Report by President Donald Tusk to the European Parliament on December European Council meetings (Art.50)
I want to wish you all the best for the New Year and also thank the Parliament for its excellent cooperation in 2017.
Before reporting on the main outcomes of the European Council, I want to highlight that during the December summit, 25 Member States launched Permanent Structured Cooperation in defence. The European Union must be both visionary and pragmatic, if it is to be effective. More than half a century ago, an ambitious vision of the European Defence Community was created, but what was missing was the unity and courage to put it into practice. Now the dream is becoming reality. PESCO is the practical expression of the common will to build a European defence. It shows that the Union moves forward when we combine ambition and pragmatism.
Last September, I proposed to leaders a new working method with the intention to speed up decision-making in the Council and to confront quite deliberately the tough issues in the areas where we are deadlocked. December was the first real test of this. We made a good start with frank, open and constructive discussions on migration and EMU. In addition, we took concrete decisions on Brexit, defence and the further extension of sanctions against Russia. I am proud to note that Europeans have stood united together with the Ukrainian people against Russian aggression for 3 and a half years and we will stay the course.
On migration. Member States responded well and generously to our request to re-finance the North African window of the EU-Africa Trust Fund. And here I would like to thank those governments who made it possible. But irregular migration will remain a challenge for decades, not years, and therefore we need a structural solution in the form of a stable and predictable EU funding instrument. I proposed to the leaders that we establish a permanent financing mechanism within the next Multiannual Financial Framework, to stem the flows of illegal migration. And today I can report to this House that there was univocal agreement on the need to establish such a mechanism. We will discuss it in more detail at our summit in February.
The internal dimension of the migration debate was, as expected, less consensual although it confirmed the hierarchy of our aims. Protecting our territory and keeping our promise never again to allow a return to the crisis of 2015 come first. Additionally, while everyone accepts the need for solidarity, there is currently no consensus on what it should mean in practice. The challenge now is how to express the principle of solidarity so that all Member States contribute in concrete terms and in a fair manner. All the leaders agreed to work hard to find a compromise by June. We will assess progress already in March.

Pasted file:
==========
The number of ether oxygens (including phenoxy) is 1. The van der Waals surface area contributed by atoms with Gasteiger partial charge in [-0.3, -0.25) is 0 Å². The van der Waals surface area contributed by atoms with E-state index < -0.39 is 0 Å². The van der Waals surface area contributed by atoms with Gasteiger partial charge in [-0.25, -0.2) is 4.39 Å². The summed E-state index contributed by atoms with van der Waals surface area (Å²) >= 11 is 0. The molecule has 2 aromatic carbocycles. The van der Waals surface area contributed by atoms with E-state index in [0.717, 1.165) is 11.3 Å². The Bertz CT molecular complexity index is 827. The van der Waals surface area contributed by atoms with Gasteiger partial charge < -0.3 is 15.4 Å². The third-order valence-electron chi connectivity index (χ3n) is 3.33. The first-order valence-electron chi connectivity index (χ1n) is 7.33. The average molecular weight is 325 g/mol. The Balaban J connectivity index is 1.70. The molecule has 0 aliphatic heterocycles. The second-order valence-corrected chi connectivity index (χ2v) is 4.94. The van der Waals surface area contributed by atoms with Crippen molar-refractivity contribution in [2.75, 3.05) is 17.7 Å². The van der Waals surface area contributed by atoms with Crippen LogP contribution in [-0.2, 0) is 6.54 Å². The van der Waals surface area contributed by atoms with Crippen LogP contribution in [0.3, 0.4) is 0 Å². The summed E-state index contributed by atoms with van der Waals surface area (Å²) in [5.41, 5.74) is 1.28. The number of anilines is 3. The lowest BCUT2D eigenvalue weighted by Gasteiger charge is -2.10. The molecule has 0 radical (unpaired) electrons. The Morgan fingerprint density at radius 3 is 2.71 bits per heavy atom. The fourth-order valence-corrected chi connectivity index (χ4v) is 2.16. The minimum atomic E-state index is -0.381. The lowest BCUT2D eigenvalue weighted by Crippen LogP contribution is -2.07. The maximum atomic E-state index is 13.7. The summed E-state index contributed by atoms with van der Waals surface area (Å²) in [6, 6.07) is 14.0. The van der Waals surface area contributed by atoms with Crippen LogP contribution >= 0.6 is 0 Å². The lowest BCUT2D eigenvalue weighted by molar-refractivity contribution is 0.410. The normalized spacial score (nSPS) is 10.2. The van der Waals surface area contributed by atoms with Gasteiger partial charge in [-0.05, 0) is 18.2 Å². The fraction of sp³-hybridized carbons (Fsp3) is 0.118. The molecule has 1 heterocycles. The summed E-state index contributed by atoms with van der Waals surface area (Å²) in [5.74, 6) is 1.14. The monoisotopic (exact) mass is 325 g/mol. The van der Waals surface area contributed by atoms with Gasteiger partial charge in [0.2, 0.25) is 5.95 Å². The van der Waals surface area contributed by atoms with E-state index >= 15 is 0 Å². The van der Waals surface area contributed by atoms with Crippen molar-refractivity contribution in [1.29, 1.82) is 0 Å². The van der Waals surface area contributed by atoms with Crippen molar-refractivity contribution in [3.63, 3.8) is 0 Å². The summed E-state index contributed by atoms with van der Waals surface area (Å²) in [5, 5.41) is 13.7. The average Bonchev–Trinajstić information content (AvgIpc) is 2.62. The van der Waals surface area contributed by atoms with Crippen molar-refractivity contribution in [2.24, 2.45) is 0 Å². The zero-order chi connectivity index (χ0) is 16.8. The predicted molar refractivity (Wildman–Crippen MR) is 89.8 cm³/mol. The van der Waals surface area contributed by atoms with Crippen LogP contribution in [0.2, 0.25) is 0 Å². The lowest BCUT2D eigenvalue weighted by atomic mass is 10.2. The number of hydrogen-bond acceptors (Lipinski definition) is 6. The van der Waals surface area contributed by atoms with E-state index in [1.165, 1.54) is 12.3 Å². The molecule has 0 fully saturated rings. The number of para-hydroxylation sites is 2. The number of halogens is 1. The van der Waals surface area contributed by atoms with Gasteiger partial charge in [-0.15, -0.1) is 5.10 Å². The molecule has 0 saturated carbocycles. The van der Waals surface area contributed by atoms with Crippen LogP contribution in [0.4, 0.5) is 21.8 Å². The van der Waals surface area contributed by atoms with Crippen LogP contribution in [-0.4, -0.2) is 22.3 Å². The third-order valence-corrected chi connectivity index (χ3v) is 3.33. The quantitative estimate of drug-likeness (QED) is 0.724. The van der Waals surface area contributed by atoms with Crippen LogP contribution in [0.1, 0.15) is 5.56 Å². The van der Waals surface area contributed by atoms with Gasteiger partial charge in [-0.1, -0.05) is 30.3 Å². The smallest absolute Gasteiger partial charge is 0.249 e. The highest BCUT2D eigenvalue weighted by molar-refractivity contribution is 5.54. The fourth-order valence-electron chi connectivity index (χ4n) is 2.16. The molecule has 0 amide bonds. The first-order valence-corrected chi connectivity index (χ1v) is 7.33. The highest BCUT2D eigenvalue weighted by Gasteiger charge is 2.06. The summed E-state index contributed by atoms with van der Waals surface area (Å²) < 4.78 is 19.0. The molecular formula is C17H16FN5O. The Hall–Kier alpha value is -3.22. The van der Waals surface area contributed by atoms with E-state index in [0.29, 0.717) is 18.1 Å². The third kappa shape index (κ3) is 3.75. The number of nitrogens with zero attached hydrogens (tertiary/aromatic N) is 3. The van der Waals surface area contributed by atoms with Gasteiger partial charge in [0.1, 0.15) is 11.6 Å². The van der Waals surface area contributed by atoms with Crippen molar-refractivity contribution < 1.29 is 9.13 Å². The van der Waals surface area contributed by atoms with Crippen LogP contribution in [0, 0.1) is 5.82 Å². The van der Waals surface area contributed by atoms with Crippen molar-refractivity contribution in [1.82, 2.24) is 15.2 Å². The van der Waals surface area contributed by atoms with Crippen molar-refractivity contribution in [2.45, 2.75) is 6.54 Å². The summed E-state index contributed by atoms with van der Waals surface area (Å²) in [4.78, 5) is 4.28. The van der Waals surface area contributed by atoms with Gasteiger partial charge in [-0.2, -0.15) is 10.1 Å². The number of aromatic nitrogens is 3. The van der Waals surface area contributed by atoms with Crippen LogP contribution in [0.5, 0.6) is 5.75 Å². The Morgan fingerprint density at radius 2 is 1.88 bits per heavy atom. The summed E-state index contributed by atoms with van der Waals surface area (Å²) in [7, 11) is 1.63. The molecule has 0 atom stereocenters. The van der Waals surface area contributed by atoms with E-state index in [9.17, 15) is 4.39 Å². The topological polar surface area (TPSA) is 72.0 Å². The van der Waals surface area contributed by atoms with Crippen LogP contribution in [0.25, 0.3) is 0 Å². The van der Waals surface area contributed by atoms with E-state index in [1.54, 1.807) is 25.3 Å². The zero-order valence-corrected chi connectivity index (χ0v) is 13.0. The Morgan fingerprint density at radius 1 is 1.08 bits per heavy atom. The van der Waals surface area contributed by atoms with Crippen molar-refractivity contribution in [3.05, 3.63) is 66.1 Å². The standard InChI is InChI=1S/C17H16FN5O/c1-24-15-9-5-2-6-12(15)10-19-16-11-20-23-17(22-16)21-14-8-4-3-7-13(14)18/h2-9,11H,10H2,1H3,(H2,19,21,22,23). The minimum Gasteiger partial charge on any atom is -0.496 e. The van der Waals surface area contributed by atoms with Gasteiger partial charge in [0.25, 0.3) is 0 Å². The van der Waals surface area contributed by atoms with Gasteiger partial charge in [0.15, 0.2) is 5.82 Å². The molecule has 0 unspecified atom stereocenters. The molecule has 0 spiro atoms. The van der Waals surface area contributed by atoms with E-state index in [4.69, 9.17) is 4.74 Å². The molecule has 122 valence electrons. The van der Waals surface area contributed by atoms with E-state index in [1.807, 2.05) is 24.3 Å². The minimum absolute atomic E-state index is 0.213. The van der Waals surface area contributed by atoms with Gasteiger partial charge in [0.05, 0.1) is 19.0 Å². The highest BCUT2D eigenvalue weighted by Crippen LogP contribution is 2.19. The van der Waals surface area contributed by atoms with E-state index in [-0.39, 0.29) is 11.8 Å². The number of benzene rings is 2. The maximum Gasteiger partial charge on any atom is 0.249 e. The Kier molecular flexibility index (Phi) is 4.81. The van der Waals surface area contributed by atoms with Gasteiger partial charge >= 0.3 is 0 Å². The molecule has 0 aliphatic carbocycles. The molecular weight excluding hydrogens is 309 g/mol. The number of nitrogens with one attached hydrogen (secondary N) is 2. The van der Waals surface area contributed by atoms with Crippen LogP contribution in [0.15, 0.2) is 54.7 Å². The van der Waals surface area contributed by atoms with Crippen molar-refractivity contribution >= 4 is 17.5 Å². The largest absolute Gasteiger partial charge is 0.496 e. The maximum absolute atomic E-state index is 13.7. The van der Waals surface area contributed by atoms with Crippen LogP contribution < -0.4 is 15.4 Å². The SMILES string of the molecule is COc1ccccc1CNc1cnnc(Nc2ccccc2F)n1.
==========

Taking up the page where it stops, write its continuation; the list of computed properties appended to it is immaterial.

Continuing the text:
On EMU, the Euro Summit discussed ways and means to reform our Economic and Monetary Union with a view to taking a first set of decisions in June. Leaders agreed with my proposal to focus efforts on what is realistic while continuing the discussion on long-term ideas. In this regard, in the next 6 months the work by finance ministers in the Eurogroup and in the Ecofin Council will concentrate on areas where the discussion is more advanced, namely on the completion of the Banking Union, and further developing the ESM. If we achieve these two objectives, we will significantly strengthen the resilience of the EMU, which is my major goal. Discussions, including among the euro area leaders, will also continue on those ideas that are less developed and have a longer-term perspective. For this I have called the Euro Summit in March.
Finally on Brexit. Leaders decided unanimously that sufficient progress had been achieved on the first phase with citizens’ rights, Ireland and the financial settlement as priorities. Accordingly, the EU27 adopted a first set of guidelines for the next phase of the talks. This would not have been possible without the unity of the EU27, the hard work of Michel Barnier and the constructive effort of Prime Minister May.
As regards our future relations, what we need today is more clarity on the UK’s vision. Once we have that, the leaders will meet and decide on the way the EU sees its future relationship with the UK as a third country. It also means a new set of guidelines. The hardest work is still ahead of us, and time is limited. We must maintain the unity of the EU27 in every scenario, and personally I have no doubt that we will. If the UK government sticks to its decision to leave, Brexit will become a reality – with all its negative consequences – in March next year. Unless there is a change of heart among our British friends.
Wasn’t it David Davis himself who said: “If a democracy cannot change its mind, it ceases to be a democracy.” We, here on the continent, haven’t had a change of heart. Our hearts are still open to you. Thank you.